Women, Land and Northern Uganda
As a rural and agrarian community, the most important resource in Northern Uganda is land. Before the war, the Acholi clan system for managing land and resources was inclusive: its traditional institutions, customs and social conventions ensured use of land for the whole clan, including women and girls. Traditionally, Acholi women are not accorded equal status with men: a woman typically does not have land rights independently. After she marries, whether a woman has secure rights to land depends on the strength of her relationship with her husband’s family and clan.
However, twenty years of conflict has fractured the households, communities, and institutions that form the foundation of the customary system. The rules and norms governing Acholiland management are upheld by local clan leaders, yet years of living in displacement camps separated from their communities and territories has eroded their power. Additionally, death, displacement, abductions, and hardship associated with the war disrupted many family relationships and important cultural rites.
Amid this prevailing climate of uncertainty, abuse and violations of the customary rules are common, and land conflicts are on the rise. Where customary leadership has weakened, women may face an especially difficult time negotiating and defending their rights to land. This is particularly so if they – or their husbands – have only weak connections to a living male clan member. At the same time, the weakened or non-existent formal institutions and land administration bodies in the region offer few opportunities for women or girls, traditionally the least powerful in a community, to enforce their rights to land.
In 2010, The Landesa Center for Women’s Land Rights (LCWLR) began working to improve the lives of rural women in northern Uganda by strengthening their rights to land within the context of customary land governance. The project’s aim is to develop and test a land rights-based, replicable model to help strengthen women’s land rights under customary tenure. In addition to concrete improvements in the tenure security of women in the pilot communities, the project will help to inform broader advocacy efforts in Uganda and other developing countries in which women face barriers to secure land rights.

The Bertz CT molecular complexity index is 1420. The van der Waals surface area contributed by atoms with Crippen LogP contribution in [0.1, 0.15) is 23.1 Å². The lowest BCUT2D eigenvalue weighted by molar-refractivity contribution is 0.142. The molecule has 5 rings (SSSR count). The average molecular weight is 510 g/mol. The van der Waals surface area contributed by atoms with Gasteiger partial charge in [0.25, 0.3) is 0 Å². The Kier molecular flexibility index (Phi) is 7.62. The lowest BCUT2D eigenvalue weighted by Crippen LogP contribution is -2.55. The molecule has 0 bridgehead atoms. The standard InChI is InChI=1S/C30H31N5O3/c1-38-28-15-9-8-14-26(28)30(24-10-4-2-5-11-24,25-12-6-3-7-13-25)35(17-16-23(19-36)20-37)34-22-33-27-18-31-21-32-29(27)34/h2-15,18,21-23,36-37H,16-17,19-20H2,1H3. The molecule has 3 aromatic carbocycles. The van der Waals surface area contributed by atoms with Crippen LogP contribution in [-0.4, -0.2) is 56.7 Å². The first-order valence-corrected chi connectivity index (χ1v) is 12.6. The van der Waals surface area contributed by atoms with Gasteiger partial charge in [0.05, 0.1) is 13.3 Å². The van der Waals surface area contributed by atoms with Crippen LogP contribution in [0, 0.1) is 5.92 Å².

Through this project, LCWLR and our Ugandan partners, Women and Rural Development Network (WORUDET) and Associates in Research Uganda (ARD) have developed and refined a model for strengthening women’s land rights under custom, and have recently initiated a pilot to test the refined model with 200-250 women in Pader and Agago Districts. The model, in essence, is to help women, within a community who self-identify as interested in improving their land tenure situation, to form groups that meet regularly with Community Based Facilitators, strong women from the community, who are trained to know and understand the issues and laws related to women’s land rights. The women’s groups identify possible avenues for negotiating for secure land rights once they fully understand their rights, both legally and within their customary system.
- 1Short term project goals. The immediate project goals are twofold: to empower women in the target communities to identify and overcome their particular challenges in improving their tenure security by both objective and subjective measures; and to refine and pilot a model to secure land rights for women that can be replicated elsewhere in northern Uganda and beyond.
- 2Longer term project goal. In the longer term, LCWLR aims to strengthen women’s land tenure in Uganda and Africa by ensuring that policies and programming reflect what is feasible and effective in practice, based on ground-tested and proven strategies.